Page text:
Tuesday, January 29, 2008

Toronto rain

It's raining in Toronto right now.

It's a light misty rain. The kind of rain in which you can see the column of the CN Tower, but not the bulbous observation deck and certainly not the spire. The kind of rain that cools your face, refreshing you. The kind of rain that doesn't get you wet, but does get your toes wet since the tips of your shoes kick up drops of water from curbside puddles.

I have three stories to tell. They're actually all the same story, just told from different locations, times and perspectives. They are not all my stories, but in a way all stories are my stories too once I've heard them or read them.

A man breaks up with his girlfriend of a long time. This is never easy since feelings never flow only in one direction. But he's done it, and feels it is the best decision he could make hard as it may be. Though the pain is raw he won't intellectualize the pain. He won't describe and categorize and sort and file the pain. Instead he sits beside the pain, camps out next to it, just to be with it and, maybe, someday, to let it go.

A woman moves to the big city to work with refugees arriving from all over the world. The refugees are claimants, their future not yet secure in their new home. Asked what her work is, what services she provides to the refugees, she has little to say. There isn't really lots of things to do other than certain administrative, bureaucratic tasks, she says. Mostly I am simply here with them, here to sit beside them as they tell their stories, here to be with them in their frustrations and tears and laughter and small celebrations.

Two men, one in from out of town for a visit, arrive at a small lake by car. As they start their walk in the fresh air the older man asks the younger man if, next time, he would not slam his car door shut. Of course. They talk, and stroll, and get back in the car and drive home. Before they re-enter the small apartment the older man says that, while he knows the younger man doesn't realize it, he had slammed the car door again. Sorry.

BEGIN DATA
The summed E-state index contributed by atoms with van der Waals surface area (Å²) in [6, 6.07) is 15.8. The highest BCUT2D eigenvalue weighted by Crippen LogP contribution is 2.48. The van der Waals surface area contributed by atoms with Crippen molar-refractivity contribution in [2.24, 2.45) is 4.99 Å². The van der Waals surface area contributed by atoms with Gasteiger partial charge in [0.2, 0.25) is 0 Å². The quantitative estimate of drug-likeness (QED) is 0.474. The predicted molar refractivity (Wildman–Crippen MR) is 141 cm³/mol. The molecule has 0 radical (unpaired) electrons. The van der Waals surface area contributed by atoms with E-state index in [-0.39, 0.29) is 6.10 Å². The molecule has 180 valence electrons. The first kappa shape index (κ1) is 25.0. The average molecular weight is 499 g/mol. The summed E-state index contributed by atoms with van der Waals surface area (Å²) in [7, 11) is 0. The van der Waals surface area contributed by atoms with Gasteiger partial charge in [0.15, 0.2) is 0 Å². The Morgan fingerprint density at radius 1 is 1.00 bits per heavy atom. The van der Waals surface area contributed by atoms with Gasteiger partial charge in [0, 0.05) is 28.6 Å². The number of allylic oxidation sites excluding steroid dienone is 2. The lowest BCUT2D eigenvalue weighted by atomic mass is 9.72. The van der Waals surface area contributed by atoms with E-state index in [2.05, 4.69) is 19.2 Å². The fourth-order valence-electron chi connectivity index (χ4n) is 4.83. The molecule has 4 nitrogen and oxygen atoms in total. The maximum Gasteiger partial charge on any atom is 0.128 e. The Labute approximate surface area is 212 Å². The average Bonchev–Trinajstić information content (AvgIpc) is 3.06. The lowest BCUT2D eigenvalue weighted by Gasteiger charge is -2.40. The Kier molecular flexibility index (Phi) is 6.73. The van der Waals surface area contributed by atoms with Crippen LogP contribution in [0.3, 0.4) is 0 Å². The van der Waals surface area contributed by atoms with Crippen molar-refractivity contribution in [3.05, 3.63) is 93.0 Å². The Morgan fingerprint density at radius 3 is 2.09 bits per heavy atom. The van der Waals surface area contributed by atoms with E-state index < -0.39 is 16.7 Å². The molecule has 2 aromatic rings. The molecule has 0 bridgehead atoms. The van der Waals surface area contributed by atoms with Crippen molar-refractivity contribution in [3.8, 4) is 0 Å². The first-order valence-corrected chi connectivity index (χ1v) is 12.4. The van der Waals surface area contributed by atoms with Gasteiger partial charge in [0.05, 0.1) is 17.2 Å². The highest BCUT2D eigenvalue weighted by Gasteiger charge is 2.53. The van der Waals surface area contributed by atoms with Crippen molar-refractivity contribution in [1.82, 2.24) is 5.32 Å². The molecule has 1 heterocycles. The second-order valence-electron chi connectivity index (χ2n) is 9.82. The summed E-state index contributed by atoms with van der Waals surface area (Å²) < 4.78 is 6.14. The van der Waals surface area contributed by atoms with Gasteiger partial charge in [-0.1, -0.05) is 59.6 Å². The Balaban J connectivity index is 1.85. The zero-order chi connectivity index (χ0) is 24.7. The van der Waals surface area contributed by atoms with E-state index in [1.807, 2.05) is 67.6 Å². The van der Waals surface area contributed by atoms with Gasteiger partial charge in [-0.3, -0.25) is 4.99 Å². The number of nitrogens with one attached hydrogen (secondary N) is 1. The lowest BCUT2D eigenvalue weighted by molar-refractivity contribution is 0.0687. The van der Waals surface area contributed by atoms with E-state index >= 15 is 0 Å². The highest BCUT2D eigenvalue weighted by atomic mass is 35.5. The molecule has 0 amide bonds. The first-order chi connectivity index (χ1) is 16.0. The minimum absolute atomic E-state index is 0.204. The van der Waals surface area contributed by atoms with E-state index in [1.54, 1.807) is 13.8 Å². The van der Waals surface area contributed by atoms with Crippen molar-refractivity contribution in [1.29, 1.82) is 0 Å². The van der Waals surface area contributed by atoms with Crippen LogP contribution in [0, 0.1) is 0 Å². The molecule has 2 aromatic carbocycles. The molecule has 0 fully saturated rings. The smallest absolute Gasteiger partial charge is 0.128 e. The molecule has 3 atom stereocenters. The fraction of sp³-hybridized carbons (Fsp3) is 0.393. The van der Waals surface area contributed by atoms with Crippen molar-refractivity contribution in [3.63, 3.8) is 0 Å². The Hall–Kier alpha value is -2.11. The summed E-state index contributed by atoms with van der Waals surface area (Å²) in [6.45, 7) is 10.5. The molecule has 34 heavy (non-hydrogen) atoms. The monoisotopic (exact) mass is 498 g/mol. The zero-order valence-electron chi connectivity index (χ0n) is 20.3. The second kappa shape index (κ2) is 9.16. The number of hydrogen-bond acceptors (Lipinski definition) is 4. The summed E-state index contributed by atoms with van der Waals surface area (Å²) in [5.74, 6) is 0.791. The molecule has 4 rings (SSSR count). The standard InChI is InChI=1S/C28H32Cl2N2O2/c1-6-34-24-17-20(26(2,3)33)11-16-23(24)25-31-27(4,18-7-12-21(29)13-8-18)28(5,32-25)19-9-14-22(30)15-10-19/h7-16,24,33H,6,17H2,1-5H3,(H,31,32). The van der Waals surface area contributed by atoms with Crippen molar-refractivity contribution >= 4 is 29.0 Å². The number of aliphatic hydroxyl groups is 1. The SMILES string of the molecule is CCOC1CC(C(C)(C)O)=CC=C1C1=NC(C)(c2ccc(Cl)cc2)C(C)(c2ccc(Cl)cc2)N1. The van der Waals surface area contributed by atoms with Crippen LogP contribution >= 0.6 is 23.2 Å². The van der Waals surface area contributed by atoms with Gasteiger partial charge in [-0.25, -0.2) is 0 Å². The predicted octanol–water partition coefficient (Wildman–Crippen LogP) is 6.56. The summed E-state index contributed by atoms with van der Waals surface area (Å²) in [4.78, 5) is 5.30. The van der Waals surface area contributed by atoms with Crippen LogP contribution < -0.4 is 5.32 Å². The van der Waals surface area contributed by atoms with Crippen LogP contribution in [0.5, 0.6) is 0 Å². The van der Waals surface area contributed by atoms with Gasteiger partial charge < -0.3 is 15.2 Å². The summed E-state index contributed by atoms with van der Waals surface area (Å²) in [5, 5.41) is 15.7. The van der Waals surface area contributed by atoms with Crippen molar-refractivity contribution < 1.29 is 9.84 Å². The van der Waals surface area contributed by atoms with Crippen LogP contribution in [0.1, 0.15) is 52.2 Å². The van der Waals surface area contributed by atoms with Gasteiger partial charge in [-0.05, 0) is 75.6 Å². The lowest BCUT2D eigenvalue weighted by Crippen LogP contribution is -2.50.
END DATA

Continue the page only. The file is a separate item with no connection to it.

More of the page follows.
Little over a year later, sitting on a quiet park bench, the younger man realizes what the older man was talking about. He writes an email to his friend telling him so.

In Alberta it doesn't often rain like this. Maybe it's a function of the nearby lake, or maybe the natural humidity. It certainly doesn't rain like this in January.

Tuesday, January 22, 2008

Back in Akwaaba House.

The conference is over, and we've made the drive back to our Toronto halfway home: Akwaaba House, 12 Treford Place, a bit south of College.

Yesterday was floor polish and elbow grease. We took this place apart and put it back together piece by piece. What was two days ago a highly lived house where you might hang your hat for a time now feels a bit more like home. The process from 'house' to 'home' was captured brilliantly via the time lapse feature of Nick Jimenez's digital camera. Watching five hours of hard work played out over fifteen minutes of sped up footage might seem belittling, but it was a bit of a rush seeing how things all came together.

At the same time, I think we all came together.